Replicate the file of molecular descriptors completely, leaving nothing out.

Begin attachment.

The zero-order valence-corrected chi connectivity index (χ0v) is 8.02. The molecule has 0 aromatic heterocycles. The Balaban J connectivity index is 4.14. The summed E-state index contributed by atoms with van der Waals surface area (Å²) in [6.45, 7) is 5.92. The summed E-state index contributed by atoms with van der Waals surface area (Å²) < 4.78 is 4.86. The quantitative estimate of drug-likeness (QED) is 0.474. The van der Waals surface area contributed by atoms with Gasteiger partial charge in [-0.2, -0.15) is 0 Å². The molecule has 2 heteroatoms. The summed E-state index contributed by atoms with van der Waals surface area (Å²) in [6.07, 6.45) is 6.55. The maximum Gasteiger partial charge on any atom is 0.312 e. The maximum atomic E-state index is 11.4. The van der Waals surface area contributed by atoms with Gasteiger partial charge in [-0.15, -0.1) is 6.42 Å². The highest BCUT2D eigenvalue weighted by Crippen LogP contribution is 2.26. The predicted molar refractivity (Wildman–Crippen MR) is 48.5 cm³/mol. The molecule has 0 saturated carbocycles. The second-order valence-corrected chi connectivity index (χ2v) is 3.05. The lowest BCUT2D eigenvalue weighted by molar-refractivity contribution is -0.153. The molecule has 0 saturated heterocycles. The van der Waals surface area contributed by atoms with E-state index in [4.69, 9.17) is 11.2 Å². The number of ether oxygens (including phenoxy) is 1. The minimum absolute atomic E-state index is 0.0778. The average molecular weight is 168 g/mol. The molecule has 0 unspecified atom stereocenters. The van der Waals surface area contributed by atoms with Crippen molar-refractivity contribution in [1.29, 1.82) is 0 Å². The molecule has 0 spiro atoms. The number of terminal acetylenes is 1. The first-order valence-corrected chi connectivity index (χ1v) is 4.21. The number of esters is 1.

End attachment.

The zero-order valence-corrected chi connectivity index (χ0v) is 8.02. The molecule has 0 aromatic heterocycles. The Balaban J connectivity index is 4.14. The summed E-state index contributed by atoms with van der Waals surface area (Å²) in [6.45, 7) is 5.92. The summed E-state index contributed by atoms with van der Waals surface area (Å²) < 4.78 is 4.86. The quantitative estimate of drug-likeness (QED) is 0.474. The van der Waals surface area contributed by atoms with Gasteiger partial charge in [-0.2, -0.15) is 0 Å². The molecule has 2 heteroatoms. The summed E-state index contributed by atoms with van der Waals surface area (Å²) in [6.07, 6.45) is 6.55. The maximum Gasteiger partial charge on any atom is 0.312 e. The maximum atomic E-state index is 11.4. The van der Waals surface area contributed by atoms with Gasteiger partial charge in [-0.15, -0.1) is 6.42 Å². The highest BCUT2D eigenvalue weighted by Crippen LogP contribution is 2.26. The predicted molar refractivity (Wildman–Crippen MR) is 48.5 cm³/mol. The molecule has 0 saturated carbocycles. The second-order valence-corrected chi connectivity index (χ2v) is 3.05. The lowest BCUT2D eigenvalue weighted by molar-refractivity contribution is -0.153. The molecule has 0 saturated heterocycles. The van der Waals surface area contributed by atoms with E-state index in [4.69, 9.17) is 11.2 Å². The number of ether oxygens (including phenoxy) is 1. The minimum absolute atomic E-state index is 0.0778. The average molecular weight is 168 g/mol. The molecule has 0 unspecified atom stereocenters. The van der Waals surface area contributed by atoms with Crippen molar-refractivity contribution in [1.29, 1.82) is 0 Å². The molecule has 0 spiro atoms. The number of terminal acetylenes is 1. The first-order valence-corrected chi connectivity index (χ1v) is 4.21. The number of esters is 1.